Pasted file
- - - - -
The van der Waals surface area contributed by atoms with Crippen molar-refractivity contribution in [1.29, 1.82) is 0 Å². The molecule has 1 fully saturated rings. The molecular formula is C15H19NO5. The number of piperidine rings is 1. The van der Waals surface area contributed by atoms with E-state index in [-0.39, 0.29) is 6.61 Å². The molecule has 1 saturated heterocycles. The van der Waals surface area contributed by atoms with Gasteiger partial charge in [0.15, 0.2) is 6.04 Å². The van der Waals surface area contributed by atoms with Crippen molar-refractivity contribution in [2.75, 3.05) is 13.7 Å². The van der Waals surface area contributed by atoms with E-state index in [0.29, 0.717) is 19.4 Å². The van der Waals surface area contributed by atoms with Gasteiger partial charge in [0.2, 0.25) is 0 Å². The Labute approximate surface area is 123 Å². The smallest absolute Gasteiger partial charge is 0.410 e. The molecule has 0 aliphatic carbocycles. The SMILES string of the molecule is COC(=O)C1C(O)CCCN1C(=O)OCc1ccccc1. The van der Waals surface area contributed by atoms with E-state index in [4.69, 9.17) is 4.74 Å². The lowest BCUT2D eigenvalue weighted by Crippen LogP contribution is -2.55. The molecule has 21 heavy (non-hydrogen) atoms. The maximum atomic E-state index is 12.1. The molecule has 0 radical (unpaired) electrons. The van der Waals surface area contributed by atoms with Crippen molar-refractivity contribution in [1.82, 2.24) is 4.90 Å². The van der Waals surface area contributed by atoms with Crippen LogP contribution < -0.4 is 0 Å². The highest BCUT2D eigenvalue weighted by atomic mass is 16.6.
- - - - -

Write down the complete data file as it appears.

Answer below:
The van der Waals surface area contributed by atoms with Crippen molar-refractivity contribution in [1.29, 1.82) is 0 Å². The molecule has 1 fully saturated rings. The molecular formula is C15H19NO5. The number of piperidine rings is 1. The van der Waals surface area contributed by atoms with E-state index in [-0.39, 0.29) is 6.61 Å². The molecule has 1 saturated heterocycles. The van der Waals surface area contributed by atoms with Gasteiger partial charge in [0.15, 0.2) is 6.04 Å². The van der Waals surface area contributed by atoms with Crippen molar-refractivity contribution in [2.75, 3.05) is 13.7 Å². The van der Waals surface area contributed by atoms with E-state index in [0.29, 0.717) is 19.4 Å². The van der Waals surface area contributed by atoms with Gasteiger partial charge in [0.2, 0.25) is 0 Å². The Labute approximate surface area is 123 Å². The smallest absolute Gasteiger partial charge is 0.410 e. The molecule has 0 aliphatic carbocycles. The SMILES string of the molecule is COC(=O)C1C(O)CCCN1C(=O)OCc1ccccc1. The van der Waals surface area contributed by atoms with E-state index in [4.69, 9.17) is 4.74 Å². The lowest BCUT2D eigenvalue weighted by Crippen LogP contribution is -2.55. The molecule has 21 heavy (non-hydrogen) atoms. The maximum atomic E-state index is 12.1. The molecule has 0 radical (unpaired) electrons. The van der Waals surface area contributed by atoms with Crippen molar-refractivity contribution in [1.82, 2.24) is 4.90 Å². The van der Waals surface area contributed by atoms with Crippen LogP contribution < -0.4 is 0 Å². The highest BCUT2D eigenvalue weighted by atomic mass is 16.6.